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Bugyotsuji

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Bugyotsuji last won the day on December 19 2020

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About Bugyotsuji

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    Japanese history, Tanegashima, Nihonto, Netsuke, Katchu, fast cars, J-E-J translation

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    Piers D

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  1. Yes, Leo, I believe that thin lead sheet would be good as it would pack down. Tightly wound strands of flax, hemp etc. would also tighten things up. There comes a point however, where the screw is not performing its true function, and if you fired a gun like that it would blow out the back. There was a trade in fixing tired guns, and a new Bisen would have been on the menu. Either that, or retirement. The general rule is that many bright decorations were added to increase sales values, yes, but some inlay was tastefully done and may be original. Proper Mon on the top of a gun tended to be smaller than that, but other than that I could not say from a photo. My Iyo gun had a dragon in lacquer along the barrel. I removed it! Iyo guns are so slim and simple, though, that a bit of colour is maybe not a bad thing. Personally I like the clean simple shape as it is. In the western marketplace such a decoration, be it for the original tourist trade, will still generally add value to a gun. Even in Japan many dealers look for the decoration, for customers both at home and abroad. Horses for courses. Purists will say that a gun should not have any decoration, especially along the top of the barrel where you take aim. Some elite schools of gunnery though took pride in silver inlaying a single or double Kanji expressing exhortation to valour etc., on the top of the barrel.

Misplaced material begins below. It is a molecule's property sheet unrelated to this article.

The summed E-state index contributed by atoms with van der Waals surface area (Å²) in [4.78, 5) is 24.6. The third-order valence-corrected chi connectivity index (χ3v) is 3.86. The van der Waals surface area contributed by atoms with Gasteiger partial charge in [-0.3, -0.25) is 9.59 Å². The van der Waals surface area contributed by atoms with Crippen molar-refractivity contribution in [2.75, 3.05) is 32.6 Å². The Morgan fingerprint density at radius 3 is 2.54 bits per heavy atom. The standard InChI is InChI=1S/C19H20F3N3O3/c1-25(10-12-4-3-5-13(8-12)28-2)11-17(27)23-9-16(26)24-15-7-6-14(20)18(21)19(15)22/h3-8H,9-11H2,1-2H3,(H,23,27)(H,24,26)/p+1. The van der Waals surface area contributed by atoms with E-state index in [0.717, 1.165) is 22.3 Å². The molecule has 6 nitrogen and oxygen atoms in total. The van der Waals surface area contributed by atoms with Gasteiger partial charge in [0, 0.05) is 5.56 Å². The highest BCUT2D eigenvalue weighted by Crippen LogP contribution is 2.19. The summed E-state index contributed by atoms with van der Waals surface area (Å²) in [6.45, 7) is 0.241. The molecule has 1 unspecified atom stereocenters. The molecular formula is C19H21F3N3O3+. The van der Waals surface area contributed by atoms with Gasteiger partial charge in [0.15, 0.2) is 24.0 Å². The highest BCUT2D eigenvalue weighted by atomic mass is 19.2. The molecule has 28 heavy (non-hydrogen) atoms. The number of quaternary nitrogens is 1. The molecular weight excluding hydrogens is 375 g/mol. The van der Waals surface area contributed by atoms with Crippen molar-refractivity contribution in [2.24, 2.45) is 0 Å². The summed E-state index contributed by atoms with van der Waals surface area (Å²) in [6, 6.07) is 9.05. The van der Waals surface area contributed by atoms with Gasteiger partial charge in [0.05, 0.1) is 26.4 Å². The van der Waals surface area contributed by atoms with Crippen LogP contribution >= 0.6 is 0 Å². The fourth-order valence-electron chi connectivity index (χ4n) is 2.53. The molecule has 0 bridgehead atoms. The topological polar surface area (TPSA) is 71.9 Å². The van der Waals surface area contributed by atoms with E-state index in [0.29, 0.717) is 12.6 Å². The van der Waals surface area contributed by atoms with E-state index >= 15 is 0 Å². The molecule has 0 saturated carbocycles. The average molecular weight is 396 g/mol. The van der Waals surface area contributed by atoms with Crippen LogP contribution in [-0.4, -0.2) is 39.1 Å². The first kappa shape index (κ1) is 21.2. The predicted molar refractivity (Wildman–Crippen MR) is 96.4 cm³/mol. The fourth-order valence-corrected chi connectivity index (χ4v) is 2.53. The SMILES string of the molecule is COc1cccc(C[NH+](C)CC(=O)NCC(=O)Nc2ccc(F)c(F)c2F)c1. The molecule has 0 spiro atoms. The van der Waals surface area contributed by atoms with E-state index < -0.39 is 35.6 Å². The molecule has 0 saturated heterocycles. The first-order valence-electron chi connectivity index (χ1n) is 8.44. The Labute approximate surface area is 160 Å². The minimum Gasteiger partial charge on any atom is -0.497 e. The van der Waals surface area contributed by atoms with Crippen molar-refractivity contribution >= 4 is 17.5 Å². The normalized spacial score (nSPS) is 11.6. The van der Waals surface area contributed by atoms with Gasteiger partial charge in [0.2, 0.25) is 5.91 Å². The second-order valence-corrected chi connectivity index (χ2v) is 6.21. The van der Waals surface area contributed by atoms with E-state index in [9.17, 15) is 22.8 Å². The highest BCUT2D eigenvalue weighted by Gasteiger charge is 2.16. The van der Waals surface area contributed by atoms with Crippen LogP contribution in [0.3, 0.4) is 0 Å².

2. Thanks for the dimensions. They make sense. A 2 Monme' gun like mine. The barrel of mine was blocked, and it turned out to be a mixture of lead shot and fine straw. Perhaps its last use had been for shooting bird? Down at the bottom left of the barrel underneath is a very small 伊 mark, indicating 'made for Iyo', I guess. (Iyo is 伊予, or the province of I-Shu, 伊州) One easy fix for a loose bisen is to wrap it in a small section of cloth or something like kitchen paper towel, maybe 6 cm x 3 cm. There are stories of gunners leaving the accumulated grunge in place for a tighter fit.
  3. Also check out the terms Gin-nagashi and Sawari.
  4. I am sure others will be able to tell you more about this gun, but it looks like an Iyo gun from Shikoku, and the signature says that it was made by the famous Inoue Sekiuemon of Settsu (Osaka), where Iyo often placed their orders. I have a similar one. Can you give us some measurements, for example overall length, length of barrel, bore/caliber, (inner diameter of barrel), etc. in cm if poss? The wire in the serpentine pinch flap needs removing, and the foresight looks to have been changed. I would keep the rear sight just like that. Most guns have lost that little feature, if they ever had one, so they are somewhat rare.